Modest visual impairments and headlamp glare reduce pedestrian visability at night

Wood, Joanne M., Tyrrell, Richard A., Chaparro, Alex, Marszalek, Ralph P., Carberry, Trent P., & Chu, Byoung Sun (2010) Modest visual impairments and headlamp glare reduce pedestrian visability at night. In Transportation Research Board 89th Annual Meeting 2010 (CD-ROM), Transportation Research Board, Washington, DC, USA .

View at publisher


Background: This study investigated the effects of experimentally induced visual impairment, headlamp glare and clothing on pedestrian visibility. Methods: 28 young adults (M=27.6±4.7 yrs) drove around a closed road circuit at night while pedestrians walked in place at the roadside. Pedestrians wore either black clothing, black clothing with a rectangular vest consisting of 1325 cm2 of retroreflective tape, or the same amount of tape positioned on the extremities in a configuration that conveyed biological motion (“biomotion”). Visual impairment was induced by goggles containing either blurring lenses, simulated cataracts, or clear lenses; visual acuity for the cataract and blurred lens conditions was matched. Drivers pressed a response pad when they first recognized that a pedestrian was present. Sixteen participants drove around the circuit in the presence of headlamp glare while twelve drove without glare. Results: Visual impairment, headlamp glare and pedestrian clothing all significantly affected drivers’ ability to recognize pedestrians (p<0.05). The simulated cataracts were more disruptive than blur, even though acuity was matched across the two manipulations. Pedestrians were recognized more often and at longer distances when they wore “biomotion” clothing than either the vest or black clothing, even in the presence of visual impairment and glare. Conclusions: Drivers’ ability to see and respond to pedestrians at night is degraded by modest visual impairments even when vision meets driver licensing requirements; glare further exacerbates these effects. Clothing that includes retroreflective tape in a biological motion configuration is relatively robust to visual impairment and glare.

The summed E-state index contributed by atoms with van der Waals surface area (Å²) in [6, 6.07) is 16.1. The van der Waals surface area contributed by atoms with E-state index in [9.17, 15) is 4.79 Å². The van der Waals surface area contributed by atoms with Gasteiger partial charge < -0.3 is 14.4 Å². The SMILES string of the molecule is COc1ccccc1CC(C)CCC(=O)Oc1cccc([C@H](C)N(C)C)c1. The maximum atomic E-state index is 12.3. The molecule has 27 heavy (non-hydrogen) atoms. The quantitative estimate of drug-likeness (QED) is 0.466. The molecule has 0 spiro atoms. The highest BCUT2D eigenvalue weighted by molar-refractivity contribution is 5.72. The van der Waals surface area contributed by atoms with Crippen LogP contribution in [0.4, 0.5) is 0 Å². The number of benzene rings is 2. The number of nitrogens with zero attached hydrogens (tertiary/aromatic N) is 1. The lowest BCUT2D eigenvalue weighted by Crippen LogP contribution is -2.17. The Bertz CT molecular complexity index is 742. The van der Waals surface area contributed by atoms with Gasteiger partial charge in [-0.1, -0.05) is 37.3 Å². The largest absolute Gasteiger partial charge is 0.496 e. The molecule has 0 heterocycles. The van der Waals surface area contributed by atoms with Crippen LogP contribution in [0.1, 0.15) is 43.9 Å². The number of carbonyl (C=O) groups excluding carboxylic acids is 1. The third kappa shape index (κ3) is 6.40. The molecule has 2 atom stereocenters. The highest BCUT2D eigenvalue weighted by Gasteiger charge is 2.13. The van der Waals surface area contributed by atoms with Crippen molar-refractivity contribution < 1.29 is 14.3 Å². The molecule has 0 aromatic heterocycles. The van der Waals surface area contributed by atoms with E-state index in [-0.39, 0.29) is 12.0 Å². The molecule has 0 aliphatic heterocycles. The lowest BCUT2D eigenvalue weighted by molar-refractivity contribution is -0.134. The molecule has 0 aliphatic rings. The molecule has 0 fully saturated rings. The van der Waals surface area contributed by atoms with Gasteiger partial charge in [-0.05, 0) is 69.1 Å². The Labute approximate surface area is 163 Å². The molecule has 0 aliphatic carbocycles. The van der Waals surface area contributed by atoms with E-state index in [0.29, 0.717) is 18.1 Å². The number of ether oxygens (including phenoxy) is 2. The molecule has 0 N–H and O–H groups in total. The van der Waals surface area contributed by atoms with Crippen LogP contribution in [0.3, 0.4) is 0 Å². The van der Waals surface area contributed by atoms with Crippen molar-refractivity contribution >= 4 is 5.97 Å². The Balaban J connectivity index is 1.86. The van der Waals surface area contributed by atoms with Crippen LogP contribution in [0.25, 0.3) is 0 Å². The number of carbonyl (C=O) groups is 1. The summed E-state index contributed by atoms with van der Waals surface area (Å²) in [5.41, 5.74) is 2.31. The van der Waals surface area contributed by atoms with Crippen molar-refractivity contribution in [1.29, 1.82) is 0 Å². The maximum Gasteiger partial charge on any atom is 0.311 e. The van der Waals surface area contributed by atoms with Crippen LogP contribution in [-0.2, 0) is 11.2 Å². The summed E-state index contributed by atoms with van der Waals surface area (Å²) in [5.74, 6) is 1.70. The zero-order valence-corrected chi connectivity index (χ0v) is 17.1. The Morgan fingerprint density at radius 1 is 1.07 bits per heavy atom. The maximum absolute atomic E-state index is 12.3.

Impact and interest:

Search Google Scholar™

Citation counts are sourced monthly from Scopus and Web of Science® citation databases.

These databases contain citations from different subsets of available publications and different time periods and thus the citation count from each is usually different. Some works are not in either database and no count is displayed. Scopus includes citations from articles published in 1996 onwards, and Web of Science® generally from 1980 onwards.

Citations counts from the Google Scholar™ indexing service can be viewed at the linked Google Scholar™ search.

ID Code: 39781
Item Type: Conference Paper
Refereed: Yes
Keywords: Darkness, Glare, Night visibility, Night vision, Pedestrain safety, Protective clothing, Retroreflectivity, Vision disorders, Visually impaired persons
Divisions: Current > QUT Faculties and Divisions > Faculty of Health
Current > Institutes > Institute of Health and Biomedical Innovation
Current > Schools > School of Optometry & Vision Science
Copyright Owner: Copyright 2010 please consult the authors
Deposited On: 01 Feb 2011 01:34
Last Modified: 12 Jun 2013 13:51

Export: EndNote | Dublin Core | BibTeX

Repository Staff Only: item control page